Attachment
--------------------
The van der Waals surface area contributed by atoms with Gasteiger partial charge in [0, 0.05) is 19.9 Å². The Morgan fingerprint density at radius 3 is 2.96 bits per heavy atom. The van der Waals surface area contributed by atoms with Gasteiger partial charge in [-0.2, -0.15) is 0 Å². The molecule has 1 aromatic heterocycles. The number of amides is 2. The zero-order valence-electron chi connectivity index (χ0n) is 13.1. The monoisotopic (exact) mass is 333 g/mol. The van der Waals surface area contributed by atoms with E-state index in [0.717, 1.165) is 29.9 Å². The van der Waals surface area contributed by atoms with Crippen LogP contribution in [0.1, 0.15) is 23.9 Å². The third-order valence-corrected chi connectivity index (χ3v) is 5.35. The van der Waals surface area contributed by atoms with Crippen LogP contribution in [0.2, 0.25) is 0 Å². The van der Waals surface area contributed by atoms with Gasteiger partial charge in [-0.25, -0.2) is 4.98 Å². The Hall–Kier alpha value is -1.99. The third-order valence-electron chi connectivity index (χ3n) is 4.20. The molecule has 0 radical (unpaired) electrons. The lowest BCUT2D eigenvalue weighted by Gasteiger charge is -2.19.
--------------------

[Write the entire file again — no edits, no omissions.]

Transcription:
The van der Waals surface area contributed by atoms with Gasteiger partial charge in [0, 0.05) is 19.9 Å². The Morgan fingerprint density at radius 3 is 2.96 bits per heavy atom. The van der Waals surface area contributed by atoms with Gasteiger partial charge in [-0.2, -0.15) is 0 Å². The molecule has 1 aromatic heterocycles. The number of amides is 2. The zero-order valence-electron chi connectivity index (χ0n) is 13.1. The monoisotopic (exact) mass is 333 g/mol. The van der Waals surface area contributed by atoms with E-state index in [0.717, 1.165) is 29.9 Å². The van der Waals surface area contributed by atoms with Crippen LogP contribution in [0.1, 0.15) is 23.9 Å². The third-order valence-corrected chi connectivity index (χ3v) is 5.35. The van der Waals surface area contributed by atoms with Crippen LogP contribution in [0.2, 0.25) is 0 Å². The van der Waals surface area contributed by atoms with Gasteiger partial charge in [-0.25, -0.2) is 4.98 Å². The Hall–Kier alpha value is -1.99. The third-order valence-electron chi connectivity index (χ3n) is 4.20. The molecule has 0 radical (unpaired) electrons. The lowest BCUT2D eigenvalue weighted by Gasteiger charge is -2.19.